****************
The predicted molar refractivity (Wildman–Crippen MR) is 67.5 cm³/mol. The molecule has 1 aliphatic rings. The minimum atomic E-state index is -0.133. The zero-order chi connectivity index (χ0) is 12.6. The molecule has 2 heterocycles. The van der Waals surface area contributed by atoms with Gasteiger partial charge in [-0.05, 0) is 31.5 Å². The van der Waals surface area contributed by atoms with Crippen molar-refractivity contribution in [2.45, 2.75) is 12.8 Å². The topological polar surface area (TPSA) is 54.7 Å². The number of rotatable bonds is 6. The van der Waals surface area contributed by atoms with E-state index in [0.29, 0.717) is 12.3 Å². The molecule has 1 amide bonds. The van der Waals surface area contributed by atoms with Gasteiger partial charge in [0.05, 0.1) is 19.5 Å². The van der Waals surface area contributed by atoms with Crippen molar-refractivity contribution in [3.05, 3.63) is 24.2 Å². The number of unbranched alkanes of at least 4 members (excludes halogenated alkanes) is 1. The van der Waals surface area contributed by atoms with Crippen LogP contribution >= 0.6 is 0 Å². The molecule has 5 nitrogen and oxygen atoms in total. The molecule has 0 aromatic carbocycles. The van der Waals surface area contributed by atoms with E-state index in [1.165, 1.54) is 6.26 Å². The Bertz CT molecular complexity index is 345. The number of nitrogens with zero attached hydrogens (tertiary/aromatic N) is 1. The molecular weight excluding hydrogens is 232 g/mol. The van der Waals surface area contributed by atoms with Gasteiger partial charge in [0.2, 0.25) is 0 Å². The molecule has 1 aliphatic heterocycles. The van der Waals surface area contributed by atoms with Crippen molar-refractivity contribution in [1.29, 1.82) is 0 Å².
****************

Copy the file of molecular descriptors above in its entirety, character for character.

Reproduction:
The predicted molar refractivity (Wildman–Crippen MR) is 67.5 cm³/mol. The molecule has 1 aliphatic rings. The minimum atomic E-state index is -0.133. The zero-order chi connectivity index (χ0) is 12.6. The molecule has 2 heterocycles. The van der Waals surface area contributed by atoms with Gasteiger partial charge in [-0.05, 0) is 31.5 Å². The van der Waals surface area contributed by atoms with Crippen molar-refractivity contribution in [2.45, 2.75) is 12.8 Å². The topological polar surface area (TPSA) is 54.7 Å². The number of rotatable bonds is 6. The van der Waals surface area contributed by atoms with E-state index in [0.29, 0.717) is 12.3 Å². The molecule has 1 amide bonds. The van der Waals surface area contributed by atoms with Gasteiger partial charge in [0.05, 0.1) is 19.5 Å². The van der Waals surface area contributed by atoms with Crippen molar-refractivity contribution in [3.05, 3.63) is 24.2 Å². The number of unbranched alkanes of at least 4 members (excludes halogenated alkanes) is 1. The van der Waals surface area contributed by atoms with Crippen LogP contribution >= 0.6 is 0 Å². The molecule has 5 nitrogen and oxygen atoms in total. The molecule has 0 aromatic carbocycles. The van der Waals surface area contributed by atoms with E-state index in [1.165, 1.54) is 6.26 Å². The Bertz CT molecular complexity index is 345. The number of nitrogens with zero attached hydrogens (tertiary/aromatic N) is 1. The molecular weight excluding hydrogens is 232 g/mol. The van der Waals surface area contributed by atoms with Gasteiger partial charge in [0.2, 0.25) is 0 Å². The molecule has 1 aliphatic heterocycles. The van der Waals surface area contributed by atoms with Crippen molar-refractivity contribution in [1.29, 1.82) is 0 Å².